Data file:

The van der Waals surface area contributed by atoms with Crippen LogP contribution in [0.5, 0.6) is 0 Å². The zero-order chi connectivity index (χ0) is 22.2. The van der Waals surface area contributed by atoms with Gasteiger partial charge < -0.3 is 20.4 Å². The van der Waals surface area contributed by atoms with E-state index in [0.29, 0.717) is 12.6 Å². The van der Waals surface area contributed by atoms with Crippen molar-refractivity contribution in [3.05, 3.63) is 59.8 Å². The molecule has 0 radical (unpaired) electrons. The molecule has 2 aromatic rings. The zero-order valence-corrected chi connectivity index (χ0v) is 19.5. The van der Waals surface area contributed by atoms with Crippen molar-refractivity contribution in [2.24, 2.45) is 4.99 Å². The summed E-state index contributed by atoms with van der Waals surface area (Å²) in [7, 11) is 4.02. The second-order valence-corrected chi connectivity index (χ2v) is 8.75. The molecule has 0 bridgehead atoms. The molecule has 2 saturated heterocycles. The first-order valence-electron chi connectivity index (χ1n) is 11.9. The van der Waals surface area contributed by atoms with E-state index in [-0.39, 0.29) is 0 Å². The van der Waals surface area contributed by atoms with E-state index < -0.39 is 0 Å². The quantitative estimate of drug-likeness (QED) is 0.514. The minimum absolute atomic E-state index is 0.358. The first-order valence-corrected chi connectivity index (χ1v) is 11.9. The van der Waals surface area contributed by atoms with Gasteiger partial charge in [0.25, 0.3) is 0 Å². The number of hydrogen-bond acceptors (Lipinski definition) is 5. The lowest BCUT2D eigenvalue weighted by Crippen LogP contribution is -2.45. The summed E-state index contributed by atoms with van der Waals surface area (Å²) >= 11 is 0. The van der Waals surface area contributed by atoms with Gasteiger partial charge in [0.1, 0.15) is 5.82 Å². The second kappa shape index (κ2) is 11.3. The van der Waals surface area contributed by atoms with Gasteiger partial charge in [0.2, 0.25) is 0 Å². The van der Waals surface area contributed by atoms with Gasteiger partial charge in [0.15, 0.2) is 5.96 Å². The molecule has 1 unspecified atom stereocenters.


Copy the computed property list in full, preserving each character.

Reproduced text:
The van der Waals surface area contributed by atoms with Crippen LogP contribution in [0.5, 0.6) is 0 Å². The zero-order chi connectivity index (χ0) is 22.2. The van der Waals surface area contributed by atoms with Gasteiger partial charge < -0.3 is 20.4 Å². The van der Waals surface area contributed by atoms with E-state index in [0.29, 0.717) is 12.6 Å². The van der Waals surface area contributed by atoms with Crippen molar-refractivity contribution in [3.05, 3.63) is 59.8 Å². The molecule has 0 radical (unpaired) electrons. The molecule has 2 aromatic rings. The zero-order valence-corrected chi connectivity index (χ0v) is 19.5. The van der Waals surface area contributed by atoms with Crippen molar-refractivity contribution in [2.24, 2.45) is 4.99 Å². The summed E-state index contributed by atoms with van der Waals surface area (Å²) in [7, 11) is 4.02. The second-order valence-corrected chi connectivity index (χ2v) is 8.75. The molecule has 0 bridgehead atoms. The molecule has 2 saturated heterocycles. The first-order valence-electron chi connectivity index (χ1n) is 11.9. The van der Waals surface area contributed by atoms with E-state index in [-0.39, 0.29) is 0 Å². The van der Waals surface area contributed by atoms with E-state index < -0.39 is 0 Å². The quantitative estimate of drug-likeness (QED) is 0.514. The minimum absolute atomic E-state index is 0.358. The first-order valence-corrected chi connectivity index (χ1v) is 11.9. The van der Waals surface area contributed by atoms with Gasteiger partial charge in [0.25, 0.3) is 0 Å². The number of hydrogen-bond acceptors (Lipinski definition) is 5. The lowest BCUT2D eigenvalue weighted by Crippen LogP contribution is -2.45. The summed E-state index contributed by atoms with van der Waals surface area (Å²) >= 11 is 0. The van der Waals surface area contributed by atoms with Gasteiger partial charge in [0.1, 0.15) is 5.82 Å². The second kappa shape index (κ2) is 11.3. The van der Waals surface area contributed by atoms with Gasteiger partial charge in [0.2, 0.25) is 0 Å². The van der Waals surface area contributed by atoms with Gasteiger partial charge in [0.15, 0.2) is 5.96 Å². The molecule has 1 unspecified atom stereocenters.